The time jumping element is one that would make Tarantino proud. That aspect adds an often fresh perspective to the well-worn WWII genre and its glorious and inglorious tales. By its conclusion, we marvel at personal acts by humans caught up in impossible situations in the fog of battle. In a week, a day, and an hour, Dunkirk expertly shows it.

***1/2 (out of four)

Dunkirk Box Office Prediction

Christopher Nolan is one of the few directors whose name can bring in audiences and his box office power will be tested next weekend when Dunkirk lands in theaters. The World War II pic looks to appeal to action fans, as well as adult moviegoers looking for something beyond sequels and reboots. Reviews are embargoed until Monday, but early word of mouth is quite solid. There could be even be Oscar buzz for categories outside of the expected technical nominations it should nab.

The cast is a mix of relative unknowns (Fionn Whitehead, Tom Glynn-Carney, Jack Lowden) and more familiar faces (Tom Hardy, Kenneth Branagh, Cillian Murphy, Mark Rylance). Early forecasts for its opening weekend potential have ranged everywhere from $30 million to possibly $60 million.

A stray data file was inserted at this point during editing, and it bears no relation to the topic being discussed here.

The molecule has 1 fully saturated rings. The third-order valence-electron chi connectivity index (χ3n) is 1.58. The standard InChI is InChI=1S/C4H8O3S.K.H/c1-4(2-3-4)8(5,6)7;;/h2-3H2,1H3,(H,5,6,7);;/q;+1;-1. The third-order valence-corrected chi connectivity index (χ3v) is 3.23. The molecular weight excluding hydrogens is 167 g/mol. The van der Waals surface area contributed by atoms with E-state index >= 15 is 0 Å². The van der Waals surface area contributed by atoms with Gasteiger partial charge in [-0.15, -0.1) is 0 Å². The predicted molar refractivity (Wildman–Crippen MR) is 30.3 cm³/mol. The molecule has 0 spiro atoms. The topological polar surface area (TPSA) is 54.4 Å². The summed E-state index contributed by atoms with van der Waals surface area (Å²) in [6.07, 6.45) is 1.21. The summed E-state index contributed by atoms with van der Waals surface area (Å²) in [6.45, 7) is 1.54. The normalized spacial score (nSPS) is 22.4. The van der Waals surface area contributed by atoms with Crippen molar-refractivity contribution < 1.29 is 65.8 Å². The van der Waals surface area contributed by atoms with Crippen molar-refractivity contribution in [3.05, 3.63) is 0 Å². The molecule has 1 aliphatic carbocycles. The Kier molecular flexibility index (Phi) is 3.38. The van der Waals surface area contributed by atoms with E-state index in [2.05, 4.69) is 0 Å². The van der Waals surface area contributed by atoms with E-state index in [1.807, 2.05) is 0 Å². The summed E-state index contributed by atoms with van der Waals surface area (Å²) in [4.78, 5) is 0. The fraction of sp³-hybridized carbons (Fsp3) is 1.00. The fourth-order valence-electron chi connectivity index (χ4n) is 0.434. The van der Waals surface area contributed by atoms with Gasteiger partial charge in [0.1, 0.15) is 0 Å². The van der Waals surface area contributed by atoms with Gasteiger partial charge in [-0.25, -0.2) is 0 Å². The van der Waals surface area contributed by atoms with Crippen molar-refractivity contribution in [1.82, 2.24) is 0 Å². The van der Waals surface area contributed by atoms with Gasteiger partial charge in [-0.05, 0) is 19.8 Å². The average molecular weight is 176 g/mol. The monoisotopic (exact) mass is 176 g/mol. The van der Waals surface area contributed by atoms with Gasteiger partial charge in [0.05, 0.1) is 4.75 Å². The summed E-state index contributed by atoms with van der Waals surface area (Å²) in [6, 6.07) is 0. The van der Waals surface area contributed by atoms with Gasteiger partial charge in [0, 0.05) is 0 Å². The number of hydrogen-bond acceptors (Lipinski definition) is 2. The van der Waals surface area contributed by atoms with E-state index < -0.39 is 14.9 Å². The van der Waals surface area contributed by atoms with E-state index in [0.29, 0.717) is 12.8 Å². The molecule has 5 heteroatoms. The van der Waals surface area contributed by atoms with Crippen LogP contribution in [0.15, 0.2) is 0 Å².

My feeling is that it will basically fall between that. Five of Nolan’s last six pictures have made over $45 million out of the gate (the outlier is 2006’s The Prestige). Of course, there’s the Dark Knight trilogy, which doesn’t serve as any sort of fair comparison. The better comps in the director’s filmography are 2010’s Inception and his last effort, 2014’s Interstellar. The former made $62 million and had the benefit of being Nolan’s follow-up to the phenomenon that was 2008’s The Dark Knight. The latter earned $47 million for its start.

I believe Dunkirk will experience a very similar opening to Interstellar with a great chance that it will experience smallish drop-offs in subsequent weekends and play well throughout the month of August.

Dunkirk opening weekend prediction: $44.7 million

For my Valerian and the City of a Thousand Planets prediction, click here:


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Free Fire Box Office Prediction

This Friday, British action-comedy Free Fire hits theaters stateside after it’s already premiered in the U.K. Ben Wheatley’s effort debuted last fall at the Toronto Film Festival to decent buzz and it stands at 81% currently on Rotten Tomatoes. Oscar winner Brie Larson (fresh off Kong: Skull Island) headlines along with Sharlto Copley, Armie Hammer, Cillian Murphy, and Jack Reynor.